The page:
For copyright reasons, the Texan is a disguised version of Robert E. Howard’s Steve Harrison. Howard identified Harrison only as a Southerner. I always assumed that Harrison was a Texan because of “The Graveyard Rats,” a story set in the fictional town of Lost Knob, Texas.  That tale has no reference to River Street. Harrison must have lived in Texas before moving to the city where River Street exists.

The reference to the Texan being a private investigator is based on a passage in Robert M. Price’s “Dope War of the Black Tong.”

The Fraudulent Devil Worshippers

Starting with The Slayer of Souls by Robert W. Chambers, the Yezidees have been portrayed as malevolent devil worshippers. This concept as used by several pulp writers on the 1920’s and 1930’s. The most prolific of the anti-Yezidee writers was E. Hoffman Price in works like “The Stranger from Kurdistan,” “The Word of Santiago,” “The Peacock’s Shadow,” “The Bride of the Peacock,” “The King’s Peacock,” “Pit of Madness,” “Plunder of Kurdistan,” “Thirsty Blades” (written with Otis A. Kline), and “Prayer to Satan.” Other authors who wrote anti-Yezidee fiction include H. P. Lovecraft (“The Horror at Red Hook”), Robert E. Howard (“Dig Me No Grave,” “Three-Bladed Doom,” and “The Brazen Peacock”), Seabury Quinn (The Devil’s Bride), G. G. Pendarves (“The Altar of Melek Taos” and “The Werewolf of the Sahara”), Robert Bloch (“The Slave of the Flame”), and Carl Jacobi (“Sagasta’s Last”).

In reality, the Yezidees aren’t devil worshippers. They worship Melek Taos, a benign angel who essentially is an alternate version of Satan. Muslim bigots in the Ottoman Empire labeled the Yezidees devil worshippers. Western scholars and occultists (like Helena Blavatsky) got all their information from Ottoman officials. Thus, the charge of devil worship was repeated in Western non-fiction that would be consulted by aspiring pulp writers.

William B. Seabrook was a controversial writer of travel books. His most notable work, a study of Haiti called The Magic Island (1929), popularized the word “zombie.” Seabrook’s Adventures in Arabia (1927) described his visits among the Yezidees. He was welcomed by the top religious leaders and saw no evidence of devil worship. You might expect Seabrook would do the decent thing and absolve this religion of a monstrous libel. Unfortunately, Seabrook needed to sell his book. Disappointed that he hadn’t unearthed any real evidence of devil worship, he repeated every wild accusation that has sprouted about the Yezidees. Seabrook then acted like a Scottish juror delivering a verdict of “Not Proven.” Despite the clear lack of proof regarding Satanic practices, Seabrook has the utter effrontery to make the full title of his book Adventures in Arabia: Among the Bedouins, Druses, Whirling Dervishes, and Yezidee Devil Worshippers.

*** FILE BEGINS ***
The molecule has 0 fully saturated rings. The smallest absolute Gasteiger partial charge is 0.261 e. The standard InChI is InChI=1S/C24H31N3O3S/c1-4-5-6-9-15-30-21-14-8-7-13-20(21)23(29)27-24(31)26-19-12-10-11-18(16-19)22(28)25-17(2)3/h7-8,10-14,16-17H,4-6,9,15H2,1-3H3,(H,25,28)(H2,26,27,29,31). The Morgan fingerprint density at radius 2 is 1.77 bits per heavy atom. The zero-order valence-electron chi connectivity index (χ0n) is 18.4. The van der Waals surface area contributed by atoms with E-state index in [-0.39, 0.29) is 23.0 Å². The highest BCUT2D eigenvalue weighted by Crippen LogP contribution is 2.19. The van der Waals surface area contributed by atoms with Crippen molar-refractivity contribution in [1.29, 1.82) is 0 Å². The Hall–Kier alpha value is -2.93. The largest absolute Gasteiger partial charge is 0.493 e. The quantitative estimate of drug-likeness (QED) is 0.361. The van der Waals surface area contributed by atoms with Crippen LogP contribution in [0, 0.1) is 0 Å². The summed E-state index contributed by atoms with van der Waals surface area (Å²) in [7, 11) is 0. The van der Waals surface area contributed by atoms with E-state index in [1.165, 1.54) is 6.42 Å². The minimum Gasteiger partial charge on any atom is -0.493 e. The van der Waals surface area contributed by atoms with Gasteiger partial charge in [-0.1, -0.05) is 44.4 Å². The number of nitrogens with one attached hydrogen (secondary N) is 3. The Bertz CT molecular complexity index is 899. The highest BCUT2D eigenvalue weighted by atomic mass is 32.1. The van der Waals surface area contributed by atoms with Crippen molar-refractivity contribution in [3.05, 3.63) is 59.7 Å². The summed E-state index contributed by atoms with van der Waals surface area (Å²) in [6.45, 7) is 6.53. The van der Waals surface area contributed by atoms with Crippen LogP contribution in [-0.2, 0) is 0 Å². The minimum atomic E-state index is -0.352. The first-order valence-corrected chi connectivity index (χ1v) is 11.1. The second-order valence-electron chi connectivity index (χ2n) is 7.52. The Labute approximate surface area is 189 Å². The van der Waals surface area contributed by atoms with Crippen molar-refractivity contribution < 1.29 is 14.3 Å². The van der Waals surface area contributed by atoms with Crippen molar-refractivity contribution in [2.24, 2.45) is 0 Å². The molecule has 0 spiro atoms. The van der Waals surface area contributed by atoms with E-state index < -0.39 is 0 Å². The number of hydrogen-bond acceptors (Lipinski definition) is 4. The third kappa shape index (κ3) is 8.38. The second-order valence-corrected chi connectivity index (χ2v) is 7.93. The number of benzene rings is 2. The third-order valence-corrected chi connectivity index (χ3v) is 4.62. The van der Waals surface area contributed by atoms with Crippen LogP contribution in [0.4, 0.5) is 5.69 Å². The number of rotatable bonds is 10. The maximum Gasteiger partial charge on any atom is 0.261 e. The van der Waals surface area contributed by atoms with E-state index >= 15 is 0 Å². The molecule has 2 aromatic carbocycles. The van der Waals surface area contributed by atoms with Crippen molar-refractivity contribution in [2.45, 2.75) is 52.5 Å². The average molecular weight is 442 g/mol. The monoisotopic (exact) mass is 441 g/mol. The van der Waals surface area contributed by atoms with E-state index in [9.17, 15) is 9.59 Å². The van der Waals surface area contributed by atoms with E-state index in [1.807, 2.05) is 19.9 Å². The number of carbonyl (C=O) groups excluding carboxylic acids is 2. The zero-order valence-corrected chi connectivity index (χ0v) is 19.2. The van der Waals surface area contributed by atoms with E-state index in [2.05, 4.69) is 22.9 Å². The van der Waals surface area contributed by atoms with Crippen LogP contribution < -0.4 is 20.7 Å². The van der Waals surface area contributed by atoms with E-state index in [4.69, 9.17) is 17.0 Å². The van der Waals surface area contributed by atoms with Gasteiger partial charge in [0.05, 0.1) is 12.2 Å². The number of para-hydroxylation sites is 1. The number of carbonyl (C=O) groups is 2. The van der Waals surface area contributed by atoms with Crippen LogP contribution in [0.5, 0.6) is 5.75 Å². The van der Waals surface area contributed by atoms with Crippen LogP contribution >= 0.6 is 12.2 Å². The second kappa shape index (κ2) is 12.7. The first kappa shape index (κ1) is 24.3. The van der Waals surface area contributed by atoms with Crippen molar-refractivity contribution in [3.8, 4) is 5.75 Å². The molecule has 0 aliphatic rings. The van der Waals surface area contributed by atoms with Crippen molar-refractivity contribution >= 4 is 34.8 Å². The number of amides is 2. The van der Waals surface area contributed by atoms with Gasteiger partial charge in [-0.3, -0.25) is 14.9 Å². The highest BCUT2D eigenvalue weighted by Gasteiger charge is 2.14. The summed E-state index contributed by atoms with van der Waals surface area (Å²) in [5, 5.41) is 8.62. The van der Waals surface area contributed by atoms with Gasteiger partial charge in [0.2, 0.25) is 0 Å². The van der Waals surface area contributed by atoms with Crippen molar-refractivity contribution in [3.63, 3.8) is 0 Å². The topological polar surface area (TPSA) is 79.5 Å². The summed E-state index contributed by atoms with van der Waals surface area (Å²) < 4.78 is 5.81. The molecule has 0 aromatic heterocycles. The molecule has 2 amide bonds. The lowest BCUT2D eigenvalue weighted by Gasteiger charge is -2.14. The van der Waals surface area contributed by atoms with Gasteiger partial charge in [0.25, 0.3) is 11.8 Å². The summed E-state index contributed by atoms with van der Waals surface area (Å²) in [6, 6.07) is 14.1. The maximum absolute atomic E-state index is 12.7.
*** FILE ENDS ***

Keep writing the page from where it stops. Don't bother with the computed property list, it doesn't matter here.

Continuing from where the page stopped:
Seabrook was a major influence on American pulp writers. In fact, Robert E. Howard’s “The Brazen Peacock” borrowed its description of Mount Lalesh from Adventures in Arabia.

The fictional premise of my story is that the Yezidees have been framed as devil worshippers by an evil cult of true Satanic devotees. Who could these cultists be?

From King in Yellow to Yellow Devil to Peacock King

In the 1890’s, Robert W. Chambers created the King in Yellow, a Satanic entity living on a planet somewhere among the black stars surrounding Aldebaran and the Hyades. Chambers abandoned the King in Yellow in favor of writing more commercial fiction. When World War I broke out, Chambers decided to rework a lot of concepts from the King in Yellow. The Dark Star (1917) is really an espionage novel about a plot to steal the plans of the Gallipoli fortifications in 1914. However, there is a supernatural framing device. The Devil doesn’t live in Hell, but on a black planet or star. The Devil is Erlik, the monstrous demon from Mongolian shamanism. Chambers calls Erlik the Yellow Devil. When the dark star of Erlik got too close to Earth, the madness of global war erupted. This concept was revisited by Chambers in The Slayer of Souls (1920), a geographically confused novel which has Kurdistan bordering Mongolia. Although Chambers never connected his Yellow Devil with the earlier King in Yellow, both cosmic entities are conceptually the same.

The Slayer of Souls has historical confusion as well. The Assassins from the twelfth to fourteenth century are somehow conflated with the Yezidees and an allegedly massive Erlik cult in Asia. In reality, there is no connection between the Assassins and the Yezidees. Furthermore, there is no Erlik cult in Asia. Erlik is simply a shunned demon in Mongolian shamanism.